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[note: also under discussion in s.o.s. math board]

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- January 16th 2010, 07:35 PMkingwinnerReal analysis: Limit superior proof
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[note: also under discussion in s.o.s. math board] - January 16th 2010, 09:08 PMDrexel28
- January 16th 2010, 09:31 PMkingwinner
Sorry, I don't understand your meaning of b_n. (otherwise the proof makes sense to me)

Let (a_n) be a sequence of real numbers.

We have sup{a_n: n≥k} = sup{a_k,a_k+1,a_k+2,...} = b_k

and

lim sup{a_n: n≥k} = lim sup a_n

k->infinity

So you mean b_n = sup{a_n: n≥n} ?? - January 16th 2010, 09:34 PMDrexel28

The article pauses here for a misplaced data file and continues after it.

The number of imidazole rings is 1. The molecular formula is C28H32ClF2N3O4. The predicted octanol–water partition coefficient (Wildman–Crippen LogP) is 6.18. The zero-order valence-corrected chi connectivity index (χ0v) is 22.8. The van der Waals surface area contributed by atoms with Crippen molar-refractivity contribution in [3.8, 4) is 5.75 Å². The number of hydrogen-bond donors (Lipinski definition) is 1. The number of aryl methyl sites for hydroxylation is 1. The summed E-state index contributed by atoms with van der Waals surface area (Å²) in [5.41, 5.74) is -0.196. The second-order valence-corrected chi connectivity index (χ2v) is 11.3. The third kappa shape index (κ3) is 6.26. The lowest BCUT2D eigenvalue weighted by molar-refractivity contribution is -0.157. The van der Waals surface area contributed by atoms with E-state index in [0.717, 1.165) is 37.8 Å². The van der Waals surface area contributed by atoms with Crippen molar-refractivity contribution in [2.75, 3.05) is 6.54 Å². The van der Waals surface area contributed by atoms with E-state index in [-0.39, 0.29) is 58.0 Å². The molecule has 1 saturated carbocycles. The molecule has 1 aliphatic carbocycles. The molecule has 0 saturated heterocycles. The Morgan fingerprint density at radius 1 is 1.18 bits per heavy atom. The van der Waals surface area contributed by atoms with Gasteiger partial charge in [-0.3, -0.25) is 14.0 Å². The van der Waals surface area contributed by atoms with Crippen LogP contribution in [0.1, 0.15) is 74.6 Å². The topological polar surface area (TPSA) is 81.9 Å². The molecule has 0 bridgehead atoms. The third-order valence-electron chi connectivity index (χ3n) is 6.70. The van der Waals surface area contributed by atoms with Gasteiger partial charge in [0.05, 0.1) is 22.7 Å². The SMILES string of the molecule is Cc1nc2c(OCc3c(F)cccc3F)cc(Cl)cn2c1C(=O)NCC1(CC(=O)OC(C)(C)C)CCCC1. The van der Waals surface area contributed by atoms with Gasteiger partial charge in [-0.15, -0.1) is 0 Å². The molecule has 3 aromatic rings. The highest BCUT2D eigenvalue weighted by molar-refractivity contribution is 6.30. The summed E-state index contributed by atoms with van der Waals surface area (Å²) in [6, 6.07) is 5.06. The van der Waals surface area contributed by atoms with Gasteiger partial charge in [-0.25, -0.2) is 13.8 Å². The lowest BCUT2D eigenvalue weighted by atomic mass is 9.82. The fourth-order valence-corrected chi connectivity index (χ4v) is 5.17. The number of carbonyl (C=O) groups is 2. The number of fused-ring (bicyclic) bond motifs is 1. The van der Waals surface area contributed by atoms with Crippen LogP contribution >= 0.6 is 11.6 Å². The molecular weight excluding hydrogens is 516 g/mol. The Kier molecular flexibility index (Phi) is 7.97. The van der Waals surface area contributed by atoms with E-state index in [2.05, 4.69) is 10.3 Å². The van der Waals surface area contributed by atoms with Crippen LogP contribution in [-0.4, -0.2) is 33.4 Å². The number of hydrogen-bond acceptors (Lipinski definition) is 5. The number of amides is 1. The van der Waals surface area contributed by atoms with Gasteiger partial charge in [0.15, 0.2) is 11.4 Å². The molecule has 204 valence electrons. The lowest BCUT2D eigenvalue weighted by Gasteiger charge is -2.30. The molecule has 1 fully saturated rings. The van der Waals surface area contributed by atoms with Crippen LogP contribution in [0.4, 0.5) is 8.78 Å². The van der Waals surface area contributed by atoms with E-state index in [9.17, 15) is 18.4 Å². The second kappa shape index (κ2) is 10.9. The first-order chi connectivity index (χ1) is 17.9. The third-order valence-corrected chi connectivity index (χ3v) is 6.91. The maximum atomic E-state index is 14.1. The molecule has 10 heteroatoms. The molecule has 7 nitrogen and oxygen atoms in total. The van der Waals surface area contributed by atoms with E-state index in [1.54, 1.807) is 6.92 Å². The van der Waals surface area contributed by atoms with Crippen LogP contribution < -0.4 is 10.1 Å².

- January 16th 2010, 10:10 PMkingwinner
OK, then I think I understand your proof. Thank you!

But now I have a general question about the way lim sup is usually defined.

Let (a_n) be a sequence of real numbers. Then we define lim sup to be

lim [sup{a_n: n≥k}] = lim sup a_n = b_k

k->∞

Here, my understanding is that the indices n and k are*independent*.

But I have seen some textbooks doing the following:

Let (a_n) be a sequence of real numbers. Then they define lim sup to be

lim [sup{a_m: m≥n}] = lim sup a_n = b_n

n->∞

i.e. they are using the same subscript "n", but "n" is the subscript in the original sequence (a_n), so they can't be independent.

Is it correct to do this?

If we use the latter definition, would this ruin our proof? (becuase at the end, I don't think we'll get the same conclusion...) - January 16th 2010, 10:14 PMDrexel28
That would make no sense if I understand what you're saying.

Supremum Limit -- from Wolfram MathWorld

This is the exact way you defined it, except they have n and k switched.